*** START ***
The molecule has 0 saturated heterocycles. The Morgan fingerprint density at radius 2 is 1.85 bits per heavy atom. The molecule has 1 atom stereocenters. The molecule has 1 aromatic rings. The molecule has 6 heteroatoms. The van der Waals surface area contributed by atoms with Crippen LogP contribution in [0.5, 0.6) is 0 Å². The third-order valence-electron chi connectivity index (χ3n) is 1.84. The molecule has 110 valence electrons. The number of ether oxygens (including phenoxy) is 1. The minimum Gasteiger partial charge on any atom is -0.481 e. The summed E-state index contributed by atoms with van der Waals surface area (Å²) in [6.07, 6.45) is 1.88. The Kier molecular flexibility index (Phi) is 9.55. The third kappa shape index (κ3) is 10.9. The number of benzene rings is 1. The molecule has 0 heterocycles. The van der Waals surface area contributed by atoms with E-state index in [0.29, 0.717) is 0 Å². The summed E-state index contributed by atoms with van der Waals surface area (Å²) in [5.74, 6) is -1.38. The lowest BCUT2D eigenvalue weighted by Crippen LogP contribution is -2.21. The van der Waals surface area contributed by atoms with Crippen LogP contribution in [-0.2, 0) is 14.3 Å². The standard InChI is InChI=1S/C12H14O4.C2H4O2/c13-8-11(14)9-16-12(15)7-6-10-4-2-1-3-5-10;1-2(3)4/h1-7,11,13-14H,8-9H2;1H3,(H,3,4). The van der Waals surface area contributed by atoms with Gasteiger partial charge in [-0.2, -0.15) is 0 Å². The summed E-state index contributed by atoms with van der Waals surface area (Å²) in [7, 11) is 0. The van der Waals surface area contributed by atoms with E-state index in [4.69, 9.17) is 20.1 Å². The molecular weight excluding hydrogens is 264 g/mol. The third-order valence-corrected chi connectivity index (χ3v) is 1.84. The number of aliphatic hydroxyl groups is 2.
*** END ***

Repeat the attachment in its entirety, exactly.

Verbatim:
The molecule has 0 saturated heterocycles. The Morgan fingerprint density at radius 2 is 1.85 bits per heavy atom. The molecule has 1 atom stereocenters. The molecule has 1 aromatic rings. The molecule has 6 heteroatoms. The van der Waals surface area contributed by atoms with Crippen LogP contribution in [0.5, 0.6) is 0 Å². The third-order valence-electron chi connectivity index (χ3n) is 1.84. The molecule has 110 valence electrons. The number of ether oxygens (including phenoxy) is 1. The minimum Gasteiger partial charge on any atom is -0.481 e. The summed E-state index contributed by atoms with van der Waals surface area (Å²) in [6.07, 6.45) is 1.88. The Kier molecular flexibility index (Phi) is 9.55. The third kappa shape index (κ3) is 10.9. The number of benzene rings is 1. The molecule has 0 heterocycles. The van der Waals surface area contributed by atoms with E-state index in [0.29, 0.717) is 0 Å². The summed E-state index contributed by atoms with van der Waals surface area (Å²) in [5.74, 6) is -1.38. The lowest BCUT2D eigenvalue weighted by Crippen LogP contribution is -2.21. The van der Waals surface area contributed by atoms with Crippen LogP contribution in [-0.2, 0) is 14.3 Å². The standard InChI is InChI=1S/C12H14O4.C2H4O2/c13-8-11(14)9-16-12(15)7-6-10-4-2-1-3-5-10;1-2(3)4/h1-7,11,13-14H,8-9H2;1H3,(H,3,4). The van der Waals surface area contributed by atoms with Gasteiger partial charge in [-0.2, -0.15) is 0 Å². The summed E-state index contributed by atoms with van der Waals surface area (Å²) in [7, 11) is 0. The van der Waals surface area contributed by atoms with E-state index in [4.69, 9.17) is 20.1 Å². The molecular weight excluding hydrogens is 264 g/mol. The third-order valence-corrected chi connectivity index (χ3v) is 1.84. The number of aliphatic hydroxyl groups is 2.